- The Washington Times - Friday, February 24, 2006

SRI LANKA

Combatants set four-year cease-fire

GENEVA — Sri Lanka’s government and Tamil Tiger rebels renewed their commitment on Thursday to a four-year cease-fire and agreed to meet again to ensure that the country does not return to civil war.

The two sides agreed to return to Geneva April 19-21 to discuss a more lasting peace, a Reuters report said.

“Both sides committed to respecting and upholding the cease-fire agreement and are committed to taking all necessary means to ensure that there will be no intimidation [and] acts of violence,” said a statement issued after the talks, according to Reuters.

BURMA

Suspect arrested in May bombing

LASHIO — The Burmese government has arrested a suspect in a deadly triple-bombing attack in Rangoon last year that killed 23 persons and injured more than 150, Information Minister Brig. Gen. Kyaw Hsan announced.

At a press conference in this northeastern city, Gen. Kyaw Hsan said Yunod, alias Aung Cho Oo, 27, was captured Feb. 5 while he was trying to enter the country.

The minister said Yunod was a member of the anti-government Network for Democracy and Development.

INDIA

Iran gas pipeline commitment renewed

NEW DELHI — India and Iran pledged their commitment this week to building a multibillion-dollar gas pipeline through Pakistan during talks between Iran’s Deputy Foreign Minister Mehdi Safari and Indian leaders, a government statement said.

Negotiations on the proposed pipeline through Pakistan began in 1994 but have been slowed by tensions between Pakistan and India. However, since January 2004, the two rivals have been engaged in a peace process since January 2004 and relations are now at their best in years.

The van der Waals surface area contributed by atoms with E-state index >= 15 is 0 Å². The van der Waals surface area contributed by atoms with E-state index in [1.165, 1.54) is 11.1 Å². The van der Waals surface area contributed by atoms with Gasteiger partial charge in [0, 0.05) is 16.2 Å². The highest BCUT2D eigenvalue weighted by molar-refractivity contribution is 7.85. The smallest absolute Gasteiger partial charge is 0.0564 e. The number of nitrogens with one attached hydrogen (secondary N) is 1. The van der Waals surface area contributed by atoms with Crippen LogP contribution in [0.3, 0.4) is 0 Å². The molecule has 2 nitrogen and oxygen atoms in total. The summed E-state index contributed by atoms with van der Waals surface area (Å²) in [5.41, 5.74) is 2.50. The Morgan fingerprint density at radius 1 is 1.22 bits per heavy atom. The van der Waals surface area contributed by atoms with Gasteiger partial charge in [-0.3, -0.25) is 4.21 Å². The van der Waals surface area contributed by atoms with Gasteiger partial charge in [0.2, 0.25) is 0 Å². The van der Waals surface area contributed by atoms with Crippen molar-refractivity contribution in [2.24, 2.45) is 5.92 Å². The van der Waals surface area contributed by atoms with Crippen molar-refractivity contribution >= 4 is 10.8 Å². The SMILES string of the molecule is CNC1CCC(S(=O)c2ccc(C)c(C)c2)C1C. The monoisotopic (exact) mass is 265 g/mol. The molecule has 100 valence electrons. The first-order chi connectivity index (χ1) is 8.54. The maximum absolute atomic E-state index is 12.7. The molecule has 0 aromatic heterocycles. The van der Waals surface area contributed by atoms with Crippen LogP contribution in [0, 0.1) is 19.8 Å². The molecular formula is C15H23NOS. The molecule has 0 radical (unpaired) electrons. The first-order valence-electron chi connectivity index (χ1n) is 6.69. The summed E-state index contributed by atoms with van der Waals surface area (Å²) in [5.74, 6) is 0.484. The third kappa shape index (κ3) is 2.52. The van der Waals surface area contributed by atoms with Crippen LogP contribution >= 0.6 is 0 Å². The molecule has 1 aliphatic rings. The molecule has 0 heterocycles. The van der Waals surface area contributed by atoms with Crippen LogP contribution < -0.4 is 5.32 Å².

Both sides “reaffirmed their commitment to the Iran-Pakistan-India gas pipeline and early ratification of the LNG [liquefied natural gas] deal,” the Foreign Ministry said.

Weekly notes …

U.S. Undersecretary of State R. Nicholas Burns voiced doubt this week that a U.S.-Indian nuclear pact would be finalized before President Bush visits India next week. The agreement to provide nuclear fuel to India is a cornerstone of the emerging alliance between New Delhi and Washington after nearly a half-century of Cold War estrangement. … Canada is fully aware of the dangers involved in expanding its role in Afghanistan, and also plans to build a more robust Canadian Forces, new Defense Minister Gordon O’Connor, a retired general, said Thursday. He made the remarks in his first major policy speech since the Conservatives ousted the Liberals in the Jan. 23 election.

From wire dispatches and staff reports

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